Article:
Register now !    Login  
Main Menu
Who's Online
63 user(s) are online (60 user(s) are browsing Message Forum)

Members: 0
Guests: 63


Forum Index

Board index » All Posts (Sculptor)

Re: Three 40-plus story towers on 110 and 111 First Street sites.


At the June 28th meeting in the Council Chambers at City Hall, the Jersey City Municipal Council passed a resolution authorizing a settlement with Mr. Lloyd Goldman, the most litigious landlord in the Powerhouse Arts District, by a unanimous 6 to 2 vote. During the time period allocated to the settlement issue, we learned the following: the Healy Administration will agree to let Mr. Goldman build three, 40 (and possibly 60) story towers among the properties he owns at 110 and 111 First Street. Current plans call for at least 1,000 residential units with about 120 reserved for low and moderate income artists. A percentage of the lower floors will be used for art galleries, about the only condition in the PAD Ordinance that resembles something in the PAD Ordinance.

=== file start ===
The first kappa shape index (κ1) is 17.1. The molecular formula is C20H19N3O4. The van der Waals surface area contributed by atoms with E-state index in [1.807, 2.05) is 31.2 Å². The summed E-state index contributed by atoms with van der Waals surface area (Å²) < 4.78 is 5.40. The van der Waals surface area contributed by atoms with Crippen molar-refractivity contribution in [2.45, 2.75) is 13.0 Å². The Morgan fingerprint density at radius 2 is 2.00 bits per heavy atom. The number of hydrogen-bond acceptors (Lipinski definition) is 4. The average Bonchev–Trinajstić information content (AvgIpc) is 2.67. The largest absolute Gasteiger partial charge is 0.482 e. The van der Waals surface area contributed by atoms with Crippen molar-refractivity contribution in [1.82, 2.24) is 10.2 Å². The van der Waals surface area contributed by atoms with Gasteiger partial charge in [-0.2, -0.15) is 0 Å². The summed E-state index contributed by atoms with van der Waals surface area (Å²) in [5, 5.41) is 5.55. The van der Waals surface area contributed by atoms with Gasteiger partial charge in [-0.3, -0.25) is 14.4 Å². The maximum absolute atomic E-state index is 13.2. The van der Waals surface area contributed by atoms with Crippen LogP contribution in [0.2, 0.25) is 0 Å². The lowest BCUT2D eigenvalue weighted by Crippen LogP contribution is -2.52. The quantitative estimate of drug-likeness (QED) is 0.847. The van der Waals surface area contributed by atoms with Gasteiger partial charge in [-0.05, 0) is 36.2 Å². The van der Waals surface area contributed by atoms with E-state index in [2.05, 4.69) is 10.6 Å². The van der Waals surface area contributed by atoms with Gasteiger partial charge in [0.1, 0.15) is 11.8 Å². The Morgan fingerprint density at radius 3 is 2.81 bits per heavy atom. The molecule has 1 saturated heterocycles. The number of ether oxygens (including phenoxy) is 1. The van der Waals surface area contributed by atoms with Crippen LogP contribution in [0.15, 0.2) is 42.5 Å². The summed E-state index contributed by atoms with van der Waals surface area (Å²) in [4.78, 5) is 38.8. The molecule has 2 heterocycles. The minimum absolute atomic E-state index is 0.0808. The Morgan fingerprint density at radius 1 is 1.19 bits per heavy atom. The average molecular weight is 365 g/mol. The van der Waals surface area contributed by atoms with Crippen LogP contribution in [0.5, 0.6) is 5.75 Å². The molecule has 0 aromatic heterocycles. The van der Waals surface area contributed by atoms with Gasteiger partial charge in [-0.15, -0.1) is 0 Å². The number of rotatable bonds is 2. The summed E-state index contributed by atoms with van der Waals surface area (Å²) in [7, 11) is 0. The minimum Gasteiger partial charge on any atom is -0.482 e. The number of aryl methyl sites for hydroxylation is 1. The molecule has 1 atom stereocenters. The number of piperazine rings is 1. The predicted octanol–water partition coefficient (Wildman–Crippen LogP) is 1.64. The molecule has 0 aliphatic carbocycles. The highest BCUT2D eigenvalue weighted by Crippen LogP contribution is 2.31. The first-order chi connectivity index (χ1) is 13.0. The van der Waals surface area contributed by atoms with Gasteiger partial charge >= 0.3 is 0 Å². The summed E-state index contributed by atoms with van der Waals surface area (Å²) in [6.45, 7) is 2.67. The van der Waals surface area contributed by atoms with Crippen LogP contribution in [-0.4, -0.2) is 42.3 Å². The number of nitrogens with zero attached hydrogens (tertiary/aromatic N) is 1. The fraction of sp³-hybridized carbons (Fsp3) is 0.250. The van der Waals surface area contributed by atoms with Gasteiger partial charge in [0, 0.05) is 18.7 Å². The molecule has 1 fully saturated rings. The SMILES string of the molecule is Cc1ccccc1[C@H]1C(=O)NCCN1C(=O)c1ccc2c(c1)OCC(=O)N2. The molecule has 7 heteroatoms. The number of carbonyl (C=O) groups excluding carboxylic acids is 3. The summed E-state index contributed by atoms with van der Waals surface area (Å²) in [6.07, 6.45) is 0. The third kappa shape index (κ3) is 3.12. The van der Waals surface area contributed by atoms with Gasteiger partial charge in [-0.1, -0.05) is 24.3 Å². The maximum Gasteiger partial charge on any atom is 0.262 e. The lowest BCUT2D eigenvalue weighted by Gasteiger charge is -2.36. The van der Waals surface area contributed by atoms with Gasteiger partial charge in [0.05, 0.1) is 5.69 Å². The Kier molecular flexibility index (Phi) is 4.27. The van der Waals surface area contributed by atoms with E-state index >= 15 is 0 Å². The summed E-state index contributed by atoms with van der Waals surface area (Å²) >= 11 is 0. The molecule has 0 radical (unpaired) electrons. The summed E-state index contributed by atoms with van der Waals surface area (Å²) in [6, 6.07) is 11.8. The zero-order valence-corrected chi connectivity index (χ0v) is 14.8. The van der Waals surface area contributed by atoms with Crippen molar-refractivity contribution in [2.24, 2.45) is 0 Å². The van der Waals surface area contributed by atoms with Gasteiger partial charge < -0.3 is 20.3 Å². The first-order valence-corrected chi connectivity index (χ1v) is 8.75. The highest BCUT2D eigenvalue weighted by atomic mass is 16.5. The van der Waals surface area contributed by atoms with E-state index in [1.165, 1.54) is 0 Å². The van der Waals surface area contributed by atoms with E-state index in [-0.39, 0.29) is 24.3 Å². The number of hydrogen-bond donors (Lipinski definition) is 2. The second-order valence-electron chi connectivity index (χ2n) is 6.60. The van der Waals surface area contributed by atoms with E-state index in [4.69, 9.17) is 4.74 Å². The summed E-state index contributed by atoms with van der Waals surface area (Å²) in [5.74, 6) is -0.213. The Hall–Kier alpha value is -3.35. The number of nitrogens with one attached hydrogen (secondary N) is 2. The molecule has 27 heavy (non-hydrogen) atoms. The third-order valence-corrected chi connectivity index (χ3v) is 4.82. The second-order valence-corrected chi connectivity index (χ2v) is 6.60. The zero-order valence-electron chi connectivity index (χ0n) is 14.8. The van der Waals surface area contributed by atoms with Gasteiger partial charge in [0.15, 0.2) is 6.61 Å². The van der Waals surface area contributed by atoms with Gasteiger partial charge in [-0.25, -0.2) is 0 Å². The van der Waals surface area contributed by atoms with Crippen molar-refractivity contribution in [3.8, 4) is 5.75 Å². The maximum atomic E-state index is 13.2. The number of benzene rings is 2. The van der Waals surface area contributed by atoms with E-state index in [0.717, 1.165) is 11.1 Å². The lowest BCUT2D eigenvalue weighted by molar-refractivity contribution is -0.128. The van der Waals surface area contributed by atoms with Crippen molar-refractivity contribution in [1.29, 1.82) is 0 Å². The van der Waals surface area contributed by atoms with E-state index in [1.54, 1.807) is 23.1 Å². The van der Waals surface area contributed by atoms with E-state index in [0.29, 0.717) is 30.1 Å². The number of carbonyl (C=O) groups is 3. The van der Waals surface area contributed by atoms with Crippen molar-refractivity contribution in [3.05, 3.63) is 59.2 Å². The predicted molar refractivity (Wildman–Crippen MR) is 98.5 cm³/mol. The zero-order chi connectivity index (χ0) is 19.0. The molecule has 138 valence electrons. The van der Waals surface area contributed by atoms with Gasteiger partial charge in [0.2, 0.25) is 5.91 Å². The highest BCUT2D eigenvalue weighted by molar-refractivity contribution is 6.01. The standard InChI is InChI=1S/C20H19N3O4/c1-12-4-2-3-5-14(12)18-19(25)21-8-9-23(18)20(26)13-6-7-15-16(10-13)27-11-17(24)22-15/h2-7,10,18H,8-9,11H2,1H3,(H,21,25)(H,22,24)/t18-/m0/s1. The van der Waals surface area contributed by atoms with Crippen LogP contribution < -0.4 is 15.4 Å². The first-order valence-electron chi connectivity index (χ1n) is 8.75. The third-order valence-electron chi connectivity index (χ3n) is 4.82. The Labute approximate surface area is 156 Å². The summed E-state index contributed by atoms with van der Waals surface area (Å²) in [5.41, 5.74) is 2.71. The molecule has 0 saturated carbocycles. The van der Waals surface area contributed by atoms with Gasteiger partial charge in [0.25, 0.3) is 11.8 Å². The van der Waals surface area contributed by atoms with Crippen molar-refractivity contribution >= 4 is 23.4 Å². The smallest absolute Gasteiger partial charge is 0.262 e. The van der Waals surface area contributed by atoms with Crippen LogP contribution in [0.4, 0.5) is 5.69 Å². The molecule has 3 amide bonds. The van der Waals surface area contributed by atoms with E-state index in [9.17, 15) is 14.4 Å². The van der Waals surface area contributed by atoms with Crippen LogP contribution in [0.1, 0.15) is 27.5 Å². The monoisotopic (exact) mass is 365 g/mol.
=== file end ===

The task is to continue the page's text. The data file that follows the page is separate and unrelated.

In July 2003, a group of 111 tenants visited with Mr. Goldman in his New York City office where he showed us his original plans for the 110 and 111 properties. The 111 plan called for the demolition of the central section and the construction of a 13 or 14 story residential tower within the outer perimeter. 110 was to be completely demolished and a new 17 story residential tower built in its stead. Why? Because he said he didn?t want to build anything taller than 17 stories! (Mr. Mark Munley, then head of the HEDC, denounced the plans as ?absurd?). If the Faulty Towers are built, their presence will not only ruin the arts district but cause mind-boggling congestion in the whole area. The Towers will stand forever as a testament to Mr. Goldman?s mean-spirited bullying, as well as a lack of backbone by the intellectually lazy and inept Healy Administration. If Mr. Goldman gets his way, perhaps the arts district should be re-named ?Goldimus Trove?.